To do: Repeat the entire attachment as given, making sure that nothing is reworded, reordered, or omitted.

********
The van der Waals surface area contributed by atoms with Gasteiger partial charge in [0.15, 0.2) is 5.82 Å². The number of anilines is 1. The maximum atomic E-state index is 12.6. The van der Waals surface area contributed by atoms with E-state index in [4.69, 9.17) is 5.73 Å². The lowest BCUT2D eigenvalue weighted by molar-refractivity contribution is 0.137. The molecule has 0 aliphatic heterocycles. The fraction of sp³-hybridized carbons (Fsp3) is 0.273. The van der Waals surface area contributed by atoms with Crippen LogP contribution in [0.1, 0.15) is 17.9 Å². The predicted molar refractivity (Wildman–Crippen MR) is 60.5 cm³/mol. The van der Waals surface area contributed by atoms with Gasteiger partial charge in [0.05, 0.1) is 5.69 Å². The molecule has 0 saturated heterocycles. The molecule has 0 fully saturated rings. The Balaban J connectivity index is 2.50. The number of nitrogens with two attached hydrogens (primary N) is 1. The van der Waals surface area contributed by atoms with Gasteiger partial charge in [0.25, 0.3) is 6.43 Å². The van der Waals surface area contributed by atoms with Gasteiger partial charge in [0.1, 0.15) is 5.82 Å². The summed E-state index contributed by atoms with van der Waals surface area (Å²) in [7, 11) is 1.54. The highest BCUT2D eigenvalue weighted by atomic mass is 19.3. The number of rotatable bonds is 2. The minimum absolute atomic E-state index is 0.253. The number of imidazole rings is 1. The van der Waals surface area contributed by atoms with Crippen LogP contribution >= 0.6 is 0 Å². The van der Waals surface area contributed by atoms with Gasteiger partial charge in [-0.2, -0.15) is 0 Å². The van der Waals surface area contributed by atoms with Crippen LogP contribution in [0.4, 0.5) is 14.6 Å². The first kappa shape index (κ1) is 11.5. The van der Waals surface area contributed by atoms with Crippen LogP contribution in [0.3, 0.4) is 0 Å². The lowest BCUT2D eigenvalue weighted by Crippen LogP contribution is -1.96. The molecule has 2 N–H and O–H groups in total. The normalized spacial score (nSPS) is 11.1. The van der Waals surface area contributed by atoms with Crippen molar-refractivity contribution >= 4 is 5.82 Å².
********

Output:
The van der Waals surface area contributed by atoms with Gasteiger partial charge in [0.15, 0.2) is 5.82 Å². The number of anilines is 1. The maximum atomic E-state index is 12.6. The van der Waals surface area contributed by atoms with E-state index in [4.69, 9.17) is 5.73 Å². The lowest BCUT2D eigenvalue weighted by molar-refractivity contribution is 0.137. The molecule has 0 aliphatic heterocycles. The fraction of sp³-hybridized carbons (Fsp3) is 0.273. The van der Waals surface area contributed by atoms with Crippen LogP contribution in [0.1, 0.15) is 17.9 Å². The predicted molar refractivity (Wildman–Crippen MR) is 60.5 cm³/mol. The van der Waals surface area contributed by atoms with Gasteiger partial charge in [0.05, 0.1) is 5.69 Å². The molecule has 0 saturated heterocycles. The molecule has 0 fully saturated rings. The Balaban J connectivity index is 2.50. The number of nitrogens with two attached hydrogens (primary N) is 1. The van der Waals surface area contributed by atoms with Gasteiger partial charge in [0.25, 0.3) is 6.43 Å². The van der Waals surface area contributed by atoms with Gasteiger partial charge in [0.1, 0.15) is 5.82 Å². The summed E-state index contributed by atoms with van der Waals surface area (Å²) in [7, 11) is 1.54. The highest BCUT2D eigenvalue weighted by atomic mass is 19.3. The number of rotatable bonds is 2. The minimum absolute atomic E-state index is 0.253. The number of imidazole rings is 1. The van der Waals surface area contributed by atoms with Crippen LogP contribution >= 0.6 is 0 Å². The van der Waals surface area contributed by atoms with Gasteiger partial charge in [-0.2, -0.15) is 0 Å². The van der Waals surface area contributed by atoms with Crippen LogP contribution in [0.4, 0.5) is 14.6 Å². The first kappa shape index (κ1) is 11.5. The van der Waals surface area contributed by atoms with Crippen LogP contribution in [0.3, 0.4) is 0 Å². The lowest BCUT2D eigenvalue weighted by Crippen LogP contribution is -1.96. The molecule has 2 N–H and O–H groups in total. The normalized spacial score (nSPS) is 11.1. The van der Waals surface area contributed by atoms with Crippen molar-refractivity contribution >= 4 is 5.82 Å².